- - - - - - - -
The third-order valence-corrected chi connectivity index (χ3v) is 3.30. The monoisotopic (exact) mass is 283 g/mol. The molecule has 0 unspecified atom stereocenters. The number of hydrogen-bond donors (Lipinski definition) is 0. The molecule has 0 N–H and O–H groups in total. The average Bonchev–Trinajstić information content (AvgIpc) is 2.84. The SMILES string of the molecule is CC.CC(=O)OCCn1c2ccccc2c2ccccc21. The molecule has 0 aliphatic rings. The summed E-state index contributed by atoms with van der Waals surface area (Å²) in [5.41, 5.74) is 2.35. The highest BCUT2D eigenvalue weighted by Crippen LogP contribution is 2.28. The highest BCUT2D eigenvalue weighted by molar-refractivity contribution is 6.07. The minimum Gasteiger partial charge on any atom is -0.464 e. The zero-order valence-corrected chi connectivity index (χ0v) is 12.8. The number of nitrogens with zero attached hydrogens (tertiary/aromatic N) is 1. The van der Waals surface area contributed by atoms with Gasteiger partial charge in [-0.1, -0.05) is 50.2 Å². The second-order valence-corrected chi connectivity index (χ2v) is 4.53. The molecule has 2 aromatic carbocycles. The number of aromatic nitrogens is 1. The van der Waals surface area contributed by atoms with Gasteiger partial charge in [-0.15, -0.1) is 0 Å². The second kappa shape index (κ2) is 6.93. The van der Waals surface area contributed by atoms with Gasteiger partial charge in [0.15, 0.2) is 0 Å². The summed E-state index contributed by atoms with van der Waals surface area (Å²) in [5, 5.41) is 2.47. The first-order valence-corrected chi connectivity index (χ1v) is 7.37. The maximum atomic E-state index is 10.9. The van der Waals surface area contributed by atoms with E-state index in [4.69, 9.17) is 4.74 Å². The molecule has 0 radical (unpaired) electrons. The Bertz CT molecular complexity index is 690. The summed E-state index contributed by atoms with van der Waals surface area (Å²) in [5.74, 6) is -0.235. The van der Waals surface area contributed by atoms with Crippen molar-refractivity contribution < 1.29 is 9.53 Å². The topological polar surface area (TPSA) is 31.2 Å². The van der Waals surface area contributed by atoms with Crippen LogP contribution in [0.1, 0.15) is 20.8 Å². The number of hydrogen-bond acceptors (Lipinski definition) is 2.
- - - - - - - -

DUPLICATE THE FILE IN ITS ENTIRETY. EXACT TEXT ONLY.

The third-order valence-corrected chi connectivity index (χ3v) is 3.30. The monoisotopic (exact) mass is 283 g/mol. The molecule has 0 unspecified atom stereocenters. The number of hydrogen-bond donors (Lipinski definition) is 0. The molecule has 0 N–H and O–H groups in total. The average Bonchev–Trinajstić information content (AvgIpc) is 2.84. The SMILES string of the molecule is CC.CC(=O)OCCn1c2ccccc2c2ccccc21. The molecule has 0 aliphatic rings. The summed E-state index contributed by atoms with van der Waals surface area (Å²) in [5.41, 5.74) is 2.35. The highest BCUT2D eigenvalue weighted by Crippen LogP contribution is 2.28. The highest BCUT2D eigenvalue weighted by molar-refractivity contribution is 6.07. The minimum Gasteiger partial charge on any atom is -0.464 e. The zero-order valence-corrected chi connectivity index (χ0v) is 12.8. The number of nitrogens with zero attached hydrogens (tertiary/aromatic N) is 1. The van der Waals surface area contributed by atoms with Gasteiger partial charge in [-0.1, -0.05) is 50.2 Å². The second-order valence-corrected chi connectivity index (χ2v) is 4.53. The molecule has 2 aromatic carbocycles. The number of aromatic nitrogens is 1. The van der Waals surface area contributed by atoms with Gasteiger partial charge in [-0.15, -0.1) is 0 Å². The second kappa shape index (κ2) is 6.93. The van der Waals surface area contributed by atoms with Gasteiger partial charge in [0.15, 0.2) is 0 Å². The summed E-state index contributed by atoms with van der Waals surface area (Å²) in [5, 5.41) is 2.47. The first-order valence-corrected chi connectivity index (χ1v) is 7.37. The maximum atomic E-state index is 10.9. The van der Waals surface area contributed by atoms with E-state index in [4.69, 9.17) is 4.74 Å². The molecule has 0 radical (unpaired) electrons. The Bertz CT molecular complexity index is 690. The summed E-state index contributed by atoms with van der Waals surface area (Å²) in [5.74, 6) is -0.235. The van der Waals surface area contributed by atoms with Crippen molar-refractivity contribution < 1.29 is 9.53 Å². The topological polar surface area (TPSA) is 31.2 Å². The van der Waals surface area contributed by atoms with Crippen LogP contribution in [0.1, 0.15) is 20.8 Å². The number of hydrogen-bond acceptors (Lipinski definition) is 2.